Review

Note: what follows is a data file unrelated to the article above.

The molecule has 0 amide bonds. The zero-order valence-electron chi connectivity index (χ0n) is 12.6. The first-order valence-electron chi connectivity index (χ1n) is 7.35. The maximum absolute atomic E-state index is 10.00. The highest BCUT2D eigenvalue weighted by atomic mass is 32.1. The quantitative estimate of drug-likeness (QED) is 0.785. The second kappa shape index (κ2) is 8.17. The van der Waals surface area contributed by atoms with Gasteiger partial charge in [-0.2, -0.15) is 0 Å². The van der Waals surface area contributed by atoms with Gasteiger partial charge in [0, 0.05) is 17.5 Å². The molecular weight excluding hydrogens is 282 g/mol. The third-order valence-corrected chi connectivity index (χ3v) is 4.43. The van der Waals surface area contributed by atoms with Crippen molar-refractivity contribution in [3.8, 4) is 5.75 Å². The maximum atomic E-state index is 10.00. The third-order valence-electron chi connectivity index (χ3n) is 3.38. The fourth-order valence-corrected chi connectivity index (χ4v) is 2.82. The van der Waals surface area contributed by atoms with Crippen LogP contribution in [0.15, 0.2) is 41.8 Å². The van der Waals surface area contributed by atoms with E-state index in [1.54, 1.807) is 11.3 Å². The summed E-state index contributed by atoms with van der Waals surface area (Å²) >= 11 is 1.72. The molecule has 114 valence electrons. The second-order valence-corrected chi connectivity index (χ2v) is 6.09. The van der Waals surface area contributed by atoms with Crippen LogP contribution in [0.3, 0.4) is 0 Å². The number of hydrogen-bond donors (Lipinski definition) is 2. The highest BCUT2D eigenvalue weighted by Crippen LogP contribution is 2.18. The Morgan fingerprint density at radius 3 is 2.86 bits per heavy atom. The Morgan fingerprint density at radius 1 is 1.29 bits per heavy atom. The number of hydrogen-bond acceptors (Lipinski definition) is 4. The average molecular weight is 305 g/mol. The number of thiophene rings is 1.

Land of Talk struck a delicate balance on Applause Cheer Boo Hiss, crafting bold, often fiery music that nevertheless had room for delicacy. Liz Powell's commanding vocals (and the rest of the band's charged sound) stood out from the legion of wispy indie femmes that dominated the late 2000s, harking back to more powerful artists like Sleater-Kinney's Corin Tucker and Pretty Girls Make Graves' Andrea Zollo without aping them. Land of Talk's most fragile moments never felt weak, but even when the band snarled, sometimes Powell's voice trembled. On their first full-length, Some Are Lakes, the band has more room to explore and expand on that balance, and with the help of Bon Iver's Justin Vernon, Land of Talk show far more sides than would have been expected from Applause Cheer Boo Hiss. Vernon brings out the vulnerability and unabashed prettiness of Powell's voice -- and the band's music -- throughout Some Are Lakes without sacrificing too much of their previous bite and power. While the slowness and smoothness of "It's Okay" surprises initially, touches like the brisk strumming in "The Man Who Breaks Things" prove that Land of Talk's intensity has just been channeled in different directions. The tension between the band's innate nerviness and its poppier approach makes for some great moments, most notably "Yuppy Flu," which pits Powell's keening vocals against pummeling drums and piles of discordant guitars that sound like they were beamed in from Applause Cheer Boo Hiss, and the wistful title track, which finds the edgy-sweet spot between Jenny Lewis' city cowgirl twang and Karen O's post-post-punk power ballads. At times, as on the angular brooding of "Got a Call," it's tempting to want Land of Talk to attack these songs more; "Corner Phone" is Some Are Lakes' only truly explosive rocker here, and it's a tantalizing glimpse of how riveting their heavier side sounds filtered through Vernon's detailed production. For every moment like that, however, there are ones like "Young Bridge"'s brash sweetness and "Troubled"'s album-closing acoustic simplicity, which show just how versatile -- as well as powerful -- Land of Talk can be. ~ Heather Phares, Rovi

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